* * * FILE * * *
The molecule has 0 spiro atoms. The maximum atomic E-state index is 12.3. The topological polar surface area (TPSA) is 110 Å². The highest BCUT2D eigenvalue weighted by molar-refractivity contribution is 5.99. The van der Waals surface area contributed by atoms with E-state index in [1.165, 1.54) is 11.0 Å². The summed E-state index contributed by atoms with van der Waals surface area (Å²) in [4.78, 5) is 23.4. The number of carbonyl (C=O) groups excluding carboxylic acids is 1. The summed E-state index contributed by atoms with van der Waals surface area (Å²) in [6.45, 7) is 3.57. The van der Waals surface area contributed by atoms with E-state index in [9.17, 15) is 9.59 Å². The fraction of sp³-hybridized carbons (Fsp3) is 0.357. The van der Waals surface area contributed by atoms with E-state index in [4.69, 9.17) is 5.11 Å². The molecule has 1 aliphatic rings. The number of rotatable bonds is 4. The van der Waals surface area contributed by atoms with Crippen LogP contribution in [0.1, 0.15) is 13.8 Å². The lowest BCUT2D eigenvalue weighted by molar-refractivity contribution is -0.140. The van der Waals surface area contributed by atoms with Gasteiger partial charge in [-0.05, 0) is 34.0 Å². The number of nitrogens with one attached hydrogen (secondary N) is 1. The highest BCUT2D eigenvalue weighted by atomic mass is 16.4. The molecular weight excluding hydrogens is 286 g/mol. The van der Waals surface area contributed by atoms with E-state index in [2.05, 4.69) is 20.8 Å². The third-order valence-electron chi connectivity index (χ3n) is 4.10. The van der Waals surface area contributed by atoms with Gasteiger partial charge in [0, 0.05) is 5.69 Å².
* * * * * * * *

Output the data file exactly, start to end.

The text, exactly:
The molecule has 0 spiro atoms. The maximum atomic E-state index is 12.3. The topological polar surface area (TPSA) is 110 Å². The highest BCUT2D eigenvalue weighted by molar-refractivity contribution is 5.99. The van der Waals surface area contributed by atoms with E-state index in [1.165, 1.54) is 11.0 Å². The summed E-state index contributed by atoms with van der Waals surface area (Å²) in [4.78, 5) is 23.4. The number of carbonyl (C=O) groups excluding carboxylic acids is 1. The summed E-state index contributed by atoms with van der Waals surface area (Å²) in [6.45, 7) is 3.57. The van der Waals surface area contributed by atoms with E-state index in [9.17, 15) is 9.59 Å². The fraction of sp³-hybridized carbons (Fsp3) is 0.357. The van der Waals surface area contributed by atoms with E-state index in [4.69, 9.17) is 5.11 Å². The molecule has 1 aliphatic rings. The number of rotatable bonds is 4. The van der Waals surface area contributed by atoms with Crippen LogP contribution in [0.1, 0.15) is 13.8 Å². The lowest BCUT2D eigenvalue weighted by molar-refractivity contribution is -0.140. The van der Waals surface area contributed by atoms with Gasteiger partial charge in [-0.05, 0) is 34.0 Å². The number of nitrogens with one attached hydrogen (secondary N) is 1. The highest BCUT2D eigenvalue weighted by atomic mass is 16.4. The molecular weight excluding hydrogens is 286 g/mol. The van der Waals surface area contributed by atoms with E-state index in [2.05, 4.69) is 20.8 Å². The third-order valence-electron chi connectivity index (χ3n) is 4.10. The van der Waals surface area contributed by atoms with Gasteiger partial charge in [0, 0.05) is 5.69 Å².